<body> Public Ad Campaign: El Mac Hits Chelsea and Only Because NPA is Gone
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Wednesday, October 20, 2010

El Mac Hits Chelsea and Only Because NPA is Gone

I made a post on a new El Mac mural a few days ago and was quickly contacted by Tim Strazza of Joshua Liner to correct some mistakes I had made in attribution. This post is a revised version of that post with information directly from the parties responsible for the newest El Mac installation in NYC. I apologize to Joshua Liner for the mistake which resulted from a misunderstood statement made at the recent Brooklynite show.

Images Via luna Park

While there are countless examples of advertising taking over a location previously devoted to murals and other forms of public media production, there are few of the reverse. That said, with recent abandonments by NPA, or Contest Promotions depending on when you started following their illegal advertising activities, prime walls are slowly becoming available. Not only this but artists are beginning to fill in the blanks and adorn our city with street level mural work that the rest of the world has been enjoying for quite some time.
Remember this image that went up directly after NPA had begun the first round of illegal billboard removal? Well El Mac recently added his own touch to this wall and produced a stunning portrait for the city to enjoy. According to Mr. Strazza at Joshua Liner, the mural was conceived after the gallery found out that the owner of the building at 26th and 10th was unhappy with the mural which went up directly after NPA had removed its illegal signage. According to Tim, they have no interest in using the mural as advertising for the gallery or of retaining any curatorial control over this location, something I would not be against considering the mural comes with no plug for the gallery or the artist and is truly a gift to the public at large. The gallery hopes that the neighborhood enjoys the work and that it will stay for as long as possible. According to our sources, the employees at the auto body shop whose wall this mural is painted on, love the work and have taken to referring to the mural in the third person as one would a worthy sea vessel.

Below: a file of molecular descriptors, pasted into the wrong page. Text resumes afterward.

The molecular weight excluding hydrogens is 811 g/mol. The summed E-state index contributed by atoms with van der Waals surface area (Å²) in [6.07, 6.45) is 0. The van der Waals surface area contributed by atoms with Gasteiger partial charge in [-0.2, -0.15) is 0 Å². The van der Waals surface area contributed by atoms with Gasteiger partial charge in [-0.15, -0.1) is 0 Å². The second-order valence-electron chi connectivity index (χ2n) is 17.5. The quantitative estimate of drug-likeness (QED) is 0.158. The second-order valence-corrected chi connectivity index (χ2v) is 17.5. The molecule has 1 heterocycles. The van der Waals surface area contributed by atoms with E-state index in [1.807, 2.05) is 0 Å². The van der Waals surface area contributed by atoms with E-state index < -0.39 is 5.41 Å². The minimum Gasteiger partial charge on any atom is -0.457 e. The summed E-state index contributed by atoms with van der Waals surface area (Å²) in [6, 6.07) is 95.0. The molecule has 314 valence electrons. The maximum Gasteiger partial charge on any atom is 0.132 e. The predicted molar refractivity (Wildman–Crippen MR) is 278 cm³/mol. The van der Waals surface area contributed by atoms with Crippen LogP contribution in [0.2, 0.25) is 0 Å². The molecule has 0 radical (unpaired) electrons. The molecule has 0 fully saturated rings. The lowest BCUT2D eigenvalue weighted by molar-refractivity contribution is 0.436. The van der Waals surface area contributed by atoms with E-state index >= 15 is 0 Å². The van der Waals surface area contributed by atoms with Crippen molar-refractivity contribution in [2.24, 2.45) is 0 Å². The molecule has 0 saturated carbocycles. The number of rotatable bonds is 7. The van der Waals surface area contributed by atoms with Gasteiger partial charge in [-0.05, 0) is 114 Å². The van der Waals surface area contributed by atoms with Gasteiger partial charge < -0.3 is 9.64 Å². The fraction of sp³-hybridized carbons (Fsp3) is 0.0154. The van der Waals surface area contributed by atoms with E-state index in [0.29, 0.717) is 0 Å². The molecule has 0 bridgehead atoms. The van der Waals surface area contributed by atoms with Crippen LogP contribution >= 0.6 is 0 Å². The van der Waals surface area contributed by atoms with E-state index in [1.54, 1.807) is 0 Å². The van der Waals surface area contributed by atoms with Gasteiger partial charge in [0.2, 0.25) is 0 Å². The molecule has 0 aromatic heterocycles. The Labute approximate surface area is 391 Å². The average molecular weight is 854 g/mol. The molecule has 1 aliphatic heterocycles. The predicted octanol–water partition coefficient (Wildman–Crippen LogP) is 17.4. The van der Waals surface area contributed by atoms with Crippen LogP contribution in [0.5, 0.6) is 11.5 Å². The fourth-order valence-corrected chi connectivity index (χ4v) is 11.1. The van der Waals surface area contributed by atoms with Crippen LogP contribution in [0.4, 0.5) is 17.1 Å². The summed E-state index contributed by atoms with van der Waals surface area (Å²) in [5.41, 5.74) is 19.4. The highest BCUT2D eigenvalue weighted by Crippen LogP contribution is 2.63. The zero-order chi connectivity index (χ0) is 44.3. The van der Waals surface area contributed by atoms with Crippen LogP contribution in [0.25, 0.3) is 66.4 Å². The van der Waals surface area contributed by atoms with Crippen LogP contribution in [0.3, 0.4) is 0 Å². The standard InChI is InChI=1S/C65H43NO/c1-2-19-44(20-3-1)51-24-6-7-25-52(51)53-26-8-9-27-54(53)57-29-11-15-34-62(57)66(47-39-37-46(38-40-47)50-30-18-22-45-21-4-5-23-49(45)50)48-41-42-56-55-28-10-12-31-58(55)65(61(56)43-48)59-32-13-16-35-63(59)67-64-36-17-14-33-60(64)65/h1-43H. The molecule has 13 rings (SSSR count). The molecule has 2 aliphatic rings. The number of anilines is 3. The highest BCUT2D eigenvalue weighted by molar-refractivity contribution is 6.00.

While we continually decry outdoor advertisings psychological abuses of the public at large, physical intrusions play an important role in advertisings incompatibility with a potentially healthy public space. By monetizing and occupying as much space as possible, advertising often prevents public media productions by holding public space captive to the highest bidder. This El Mac production is a perfect example of how other media might enliven our public environment in the absence of advertising, keeping New York public space vibrant and commercial free.
Lastly, it is important to take notice of the change in attitude that the auto body workers have had towards the public wall which they share with the community. This new production allows them to take pride in their building and the character of their establishment. They have gained a psychological attachment to public space through the El Mac mural. It is as if this gift from the artist, understood to be such, is then returned to the public through the workers new found concern for the space they share with us. I guarantee if someone comes and tags this wall they will have to deal with the workers who will stand up for this public space because it is now a representation of themselves. In this way, art can do what advertising on the streets cannot, physically and psychological tie the public to public space in ways which further our connection and protection of our shared environments.

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